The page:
Another invention of the present application provides a semiconductor memory device having a memory array comprising CMOS flip-flop circuit type memory cells, wherein an operating voltage of each memory cell and an operating voltage of each of driver circuits for driving each of word lines to a select level are set higher than an operating voltage of a peripheral circuit other than the driver circuits, a threshold voltage of each MOS transistor included in the memory cell is set higher than a threshold voltage of each MOS transistor included in the peripheral circuit other than the driver circuits, a gate insulating film for the MOS transistors included in the memory cell is formed so as to be regarded as thicker than a gate insulating film for the MOS transistors included in the peripheral circuit in the case of conversion to an insulating film of the same material, and a selection level for the word line is set higher than the level of the operating voltage of the peripheral circuit.

According to the above means, since the operating voltage of the memory cell is high and the threshold voltage of each MOSFET constituting the memory cell is high, a leak current of the memory cell can be reduced and power consumption can be diminished. Further, since the operating voltage of the peripheral circuit is lower than the operating voltage of the memory cell, an operating speed of the peripheral circuit can be made fast, and read and write rates can be enhanced as the whole semiconductor memory device. Since the word-line selection level is high, a read current can be significantly increased although stability of the memory cell is slightly degraded as compared with the invention according to claim 1, and hence the read rate can be made fast.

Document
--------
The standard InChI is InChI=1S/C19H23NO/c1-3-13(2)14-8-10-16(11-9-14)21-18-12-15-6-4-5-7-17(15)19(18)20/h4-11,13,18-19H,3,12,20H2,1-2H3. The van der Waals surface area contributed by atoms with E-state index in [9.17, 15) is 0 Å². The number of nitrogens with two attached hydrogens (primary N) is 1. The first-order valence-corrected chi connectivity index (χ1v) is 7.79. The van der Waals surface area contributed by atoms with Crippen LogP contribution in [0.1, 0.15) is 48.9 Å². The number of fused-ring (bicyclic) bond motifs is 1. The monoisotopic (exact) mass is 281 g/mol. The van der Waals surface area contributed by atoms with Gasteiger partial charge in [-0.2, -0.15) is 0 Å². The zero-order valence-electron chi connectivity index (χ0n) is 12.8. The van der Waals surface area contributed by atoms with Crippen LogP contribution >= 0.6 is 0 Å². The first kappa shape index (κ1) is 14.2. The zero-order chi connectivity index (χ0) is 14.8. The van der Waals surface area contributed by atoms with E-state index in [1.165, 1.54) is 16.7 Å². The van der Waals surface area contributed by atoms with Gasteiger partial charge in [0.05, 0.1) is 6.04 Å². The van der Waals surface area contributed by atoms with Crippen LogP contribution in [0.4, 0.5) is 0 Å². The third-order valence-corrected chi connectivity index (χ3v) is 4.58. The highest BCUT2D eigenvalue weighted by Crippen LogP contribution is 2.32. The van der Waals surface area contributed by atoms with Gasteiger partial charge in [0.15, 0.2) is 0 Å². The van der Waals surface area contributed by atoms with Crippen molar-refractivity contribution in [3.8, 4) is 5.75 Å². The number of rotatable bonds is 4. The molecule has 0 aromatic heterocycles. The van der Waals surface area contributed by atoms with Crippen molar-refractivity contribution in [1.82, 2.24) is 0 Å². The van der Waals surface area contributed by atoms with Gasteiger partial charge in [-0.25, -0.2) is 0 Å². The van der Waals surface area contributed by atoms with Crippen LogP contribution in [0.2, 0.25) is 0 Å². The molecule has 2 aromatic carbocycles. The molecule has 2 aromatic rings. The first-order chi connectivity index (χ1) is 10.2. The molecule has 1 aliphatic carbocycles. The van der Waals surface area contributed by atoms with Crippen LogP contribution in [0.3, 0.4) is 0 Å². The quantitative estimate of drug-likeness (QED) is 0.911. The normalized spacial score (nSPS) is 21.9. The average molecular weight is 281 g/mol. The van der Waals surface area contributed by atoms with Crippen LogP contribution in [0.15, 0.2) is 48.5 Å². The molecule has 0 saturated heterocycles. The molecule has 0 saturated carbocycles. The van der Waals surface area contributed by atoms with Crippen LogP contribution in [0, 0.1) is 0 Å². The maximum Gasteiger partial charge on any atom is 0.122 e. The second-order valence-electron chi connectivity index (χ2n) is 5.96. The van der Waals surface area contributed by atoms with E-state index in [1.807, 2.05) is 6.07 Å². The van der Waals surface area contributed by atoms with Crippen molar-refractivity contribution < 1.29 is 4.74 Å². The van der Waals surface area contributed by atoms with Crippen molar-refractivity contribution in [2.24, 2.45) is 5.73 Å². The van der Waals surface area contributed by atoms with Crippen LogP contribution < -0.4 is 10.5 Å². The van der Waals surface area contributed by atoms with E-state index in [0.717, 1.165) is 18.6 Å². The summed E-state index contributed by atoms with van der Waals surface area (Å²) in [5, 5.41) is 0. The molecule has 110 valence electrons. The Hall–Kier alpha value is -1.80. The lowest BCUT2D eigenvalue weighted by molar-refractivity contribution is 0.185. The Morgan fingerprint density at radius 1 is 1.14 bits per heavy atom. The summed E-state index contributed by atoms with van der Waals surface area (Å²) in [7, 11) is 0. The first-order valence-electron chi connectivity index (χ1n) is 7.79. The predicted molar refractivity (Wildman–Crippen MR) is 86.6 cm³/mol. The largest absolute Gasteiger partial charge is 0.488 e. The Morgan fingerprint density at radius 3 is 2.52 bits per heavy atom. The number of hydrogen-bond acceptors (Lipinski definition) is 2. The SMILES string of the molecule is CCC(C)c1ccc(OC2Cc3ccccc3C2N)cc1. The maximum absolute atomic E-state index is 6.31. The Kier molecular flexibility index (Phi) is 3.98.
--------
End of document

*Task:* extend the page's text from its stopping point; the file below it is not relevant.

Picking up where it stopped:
Here, preferably, the ratio between a gate width and a gate length of each transmission MOS transistor included in the memory cell is set so as to be identical to or smaller than the ratio between a gate width and a gate length of each of N channel MOS transistors included in a first CMOS inverter and a second CMOS inverter. Thus, a static noise margin of each memory cell is increased to make it possible to enhance the stability of the memory cell without lowering the read rate.